Fragement from a jar with a label identifying contents as honey
reign of Amenhotep III
ca. 1390–1352 B.C.
From Egypt, Upper Egypt, Thebes, Malqata, Palace of Amenhotep III, MMA excavations, 1916–17
H. 8.5 cm (3 3/8 in); w. 15.3 (6 in); th. 0.7 cm (1/4 in)
Rogers Fund, 1917
On view at The Met Fifth Avenue in Gallery 120
These pottery fragmens are from the shoulder of a large storage jar. The two well preserved lines of text are in hieratic script, the cursive form of ancient Egyptian writing which was always written from right to left. At the beginning of the second line is a sign representing a bee. This sign was used to write the word "honey" and identifies the contents of the jar.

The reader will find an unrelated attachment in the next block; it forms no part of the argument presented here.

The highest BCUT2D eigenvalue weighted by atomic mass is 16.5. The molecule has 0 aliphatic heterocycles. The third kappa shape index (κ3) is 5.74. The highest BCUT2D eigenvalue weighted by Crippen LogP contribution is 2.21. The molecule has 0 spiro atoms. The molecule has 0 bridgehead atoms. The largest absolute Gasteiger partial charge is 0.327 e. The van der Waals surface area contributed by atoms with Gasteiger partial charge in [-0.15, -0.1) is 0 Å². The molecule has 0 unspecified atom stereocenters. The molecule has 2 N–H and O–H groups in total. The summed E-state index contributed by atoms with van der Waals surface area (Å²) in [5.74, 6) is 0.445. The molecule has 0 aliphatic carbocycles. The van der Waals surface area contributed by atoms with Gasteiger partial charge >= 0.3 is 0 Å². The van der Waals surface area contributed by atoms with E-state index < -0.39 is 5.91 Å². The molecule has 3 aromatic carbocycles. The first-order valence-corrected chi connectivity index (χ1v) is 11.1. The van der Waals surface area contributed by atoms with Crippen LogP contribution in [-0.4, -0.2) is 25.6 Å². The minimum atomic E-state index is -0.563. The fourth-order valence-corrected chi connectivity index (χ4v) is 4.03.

Besides its use as a sweetener, honey was valued for its therapeutic effect when applied to wounds. Prescriptions for the use of honey are found in ancient medical texts written on papyrus.
Museum excavations, 1916–17. Acquired by the Museum in the division of finds, 1917.